New submitter afarhan writes "India will pull the plug on its 160-year-old telegram service on 14 July, this year. This will probably be the last telegram ever sent in the world. However, telegrams are still relevant in this vast country. More than 500 million people are still without access to a phone or Internet. For these people, telegram still remains the only digital communication available. 'At their peak in 1985, 60 million telegrams were being sent and received a year in India from 45,000 offices. Today, only 75 offices exist, though they are located in each of India's 671 districts through franchises. And an industry that once employed 12,500 people, today has only 998 workers.' In India, telegram is also considered a legal correspondence."
New submitter BrokenHalo writes "Google has revealed that it has 30 balloons floating over New Zealand in a project to bring free Wi-Fi to earthquake-stricken, rural or poor areas. They're calling it Project Loon. '[W]e’ve built a system that uses balloons, carried by the wind at altitudes twice as high as commercial planes, to beam Internet access to the ground at speeds similar to today’s 3G networks or faster. As a result, we hope balloons could become an option for connecting rural, remote, and underserved areas, and for helping with communications after natural disasters.' Eventually, as the balloons move across the stratosphere, consumers in participating countries along the 40th parallel in the Southern Hemisphere could tap into the service. The technology will be trialled in Australia next year, possibly in Tasmania. If the latter happens to be true, then you'll probably hear the telcos' screams in New York."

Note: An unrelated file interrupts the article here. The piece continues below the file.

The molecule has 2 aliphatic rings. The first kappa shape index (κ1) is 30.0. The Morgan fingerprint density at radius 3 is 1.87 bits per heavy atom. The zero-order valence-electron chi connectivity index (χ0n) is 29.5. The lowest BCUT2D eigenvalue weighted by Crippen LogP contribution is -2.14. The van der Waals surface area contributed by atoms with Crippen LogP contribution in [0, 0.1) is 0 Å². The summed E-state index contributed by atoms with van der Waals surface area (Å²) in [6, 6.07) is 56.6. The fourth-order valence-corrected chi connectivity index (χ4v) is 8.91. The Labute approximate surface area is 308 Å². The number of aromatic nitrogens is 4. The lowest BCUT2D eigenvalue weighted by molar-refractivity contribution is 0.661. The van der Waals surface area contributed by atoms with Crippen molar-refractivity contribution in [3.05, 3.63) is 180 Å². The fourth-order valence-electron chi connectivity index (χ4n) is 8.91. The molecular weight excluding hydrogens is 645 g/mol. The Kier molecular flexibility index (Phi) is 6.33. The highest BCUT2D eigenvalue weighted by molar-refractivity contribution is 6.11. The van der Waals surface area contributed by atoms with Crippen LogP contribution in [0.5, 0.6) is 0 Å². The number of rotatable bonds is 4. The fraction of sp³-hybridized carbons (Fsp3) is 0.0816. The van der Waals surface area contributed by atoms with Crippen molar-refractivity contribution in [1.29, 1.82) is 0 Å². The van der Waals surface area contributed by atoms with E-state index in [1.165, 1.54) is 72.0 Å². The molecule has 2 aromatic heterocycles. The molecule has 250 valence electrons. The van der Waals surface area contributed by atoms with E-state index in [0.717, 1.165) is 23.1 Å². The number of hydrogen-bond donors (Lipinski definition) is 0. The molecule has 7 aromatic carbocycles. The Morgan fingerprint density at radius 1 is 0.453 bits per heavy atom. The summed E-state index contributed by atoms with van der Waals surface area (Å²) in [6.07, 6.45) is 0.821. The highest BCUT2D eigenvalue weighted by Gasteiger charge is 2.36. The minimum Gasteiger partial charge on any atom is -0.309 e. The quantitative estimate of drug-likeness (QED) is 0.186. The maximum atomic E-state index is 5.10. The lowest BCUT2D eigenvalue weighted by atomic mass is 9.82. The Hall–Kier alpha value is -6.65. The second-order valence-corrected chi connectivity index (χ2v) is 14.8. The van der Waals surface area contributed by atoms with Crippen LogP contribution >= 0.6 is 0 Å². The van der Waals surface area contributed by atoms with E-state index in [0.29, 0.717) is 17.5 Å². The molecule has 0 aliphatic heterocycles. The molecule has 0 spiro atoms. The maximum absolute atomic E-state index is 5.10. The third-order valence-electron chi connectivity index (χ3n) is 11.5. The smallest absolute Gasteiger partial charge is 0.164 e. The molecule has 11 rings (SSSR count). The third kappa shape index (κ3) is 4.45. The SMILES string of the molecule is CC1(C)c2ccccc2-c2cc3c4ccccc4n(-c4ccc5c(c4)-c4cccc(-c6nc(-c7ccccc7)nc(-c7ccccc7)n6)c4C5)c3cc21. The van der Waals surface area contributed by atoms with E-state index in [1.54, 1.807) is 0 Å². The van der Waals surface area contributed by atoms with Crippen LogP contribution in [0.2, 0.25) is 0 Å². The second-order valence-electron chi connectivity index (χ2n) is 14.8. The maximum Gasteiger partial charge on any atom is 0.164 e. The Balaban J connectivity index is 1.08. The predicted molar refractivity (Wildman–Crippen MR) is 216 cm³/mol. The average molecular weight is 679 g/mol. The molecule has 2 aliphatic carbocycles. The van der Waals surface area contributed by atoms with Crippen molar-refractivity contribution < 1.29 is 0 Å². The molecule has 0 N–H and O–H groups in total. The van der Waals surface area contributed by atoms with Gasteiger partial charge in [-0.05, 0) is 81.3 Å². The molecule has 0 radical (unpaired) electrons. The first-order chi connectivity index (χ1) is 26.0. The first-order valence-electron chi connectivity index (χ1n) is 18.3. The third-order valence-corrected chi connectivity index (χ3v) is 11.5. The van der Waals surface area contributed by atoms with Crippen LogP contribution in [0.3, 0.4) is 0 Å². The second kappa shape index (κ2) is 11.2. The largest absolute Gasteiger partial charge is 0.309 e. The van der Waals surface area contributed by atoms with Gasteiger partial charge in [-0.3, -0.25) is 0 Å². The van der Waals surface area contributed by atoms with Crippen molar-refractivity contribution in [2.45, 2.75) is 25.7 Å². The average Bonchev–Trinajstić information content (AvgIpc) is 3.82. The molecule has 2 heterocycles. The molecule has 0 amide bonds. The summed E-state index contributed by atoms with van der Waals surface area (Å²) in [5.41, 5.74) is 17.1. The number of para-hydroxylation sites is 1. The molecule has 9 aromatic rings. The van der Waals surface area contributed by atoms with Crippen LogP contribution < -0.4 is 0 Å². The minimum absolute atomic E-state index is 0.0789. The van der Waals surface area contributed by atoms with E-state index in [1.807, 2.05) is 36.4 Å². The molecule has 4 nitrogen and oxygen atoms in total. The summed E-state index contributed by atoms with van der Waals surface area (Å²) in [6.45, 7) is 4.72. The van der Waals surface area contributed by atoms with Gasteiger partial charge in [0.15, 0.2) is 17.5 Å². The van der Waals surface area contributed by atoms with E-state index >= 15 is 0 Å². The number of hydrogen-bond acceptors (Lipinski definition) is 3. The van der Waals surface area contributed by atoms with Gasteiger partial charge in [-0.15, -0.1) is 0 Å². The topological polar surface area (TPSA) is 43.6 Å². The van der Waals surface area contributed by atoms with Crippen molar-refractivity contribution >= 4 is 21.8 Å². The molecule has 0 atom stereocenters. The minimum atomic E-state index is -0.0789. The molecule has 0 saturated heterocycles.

An anonymous reader writes "Simply put, the US government has failed in its role as the 'caretaker' of the internet. Although this was never an official designation, America controls much of the infrastructure, and many of the most popular services online are provided by a handful of American companies. The world is starting to sober up to the fact that much of what they've done online in the last decade is now cataloged in a top-secret facility somewhere in the United States. The goal has been to promote internet freedom around the world, but we may have also potentially created a blueprint for how authoritarian governments can store, track, and mine their citizens' digital lives."
An anonymous reader writes "Some journalists ran into Steve Wozniak at the airport and asked him about iOS 7 and PRISM, where he made an interesting comparison about how the US is becoming what it once feared most. In communist Russia 'you couldn't own anything, and now in the digital world you hardly own anything anymore (YouTube video). You've got subscritpions and you already said ok, ok, agree and you agree that every right in the world belongs to them and you got no rights and anything you put in the cloud, you don't even know,' says Woz. 'Ownership was what made America different than Russia.'"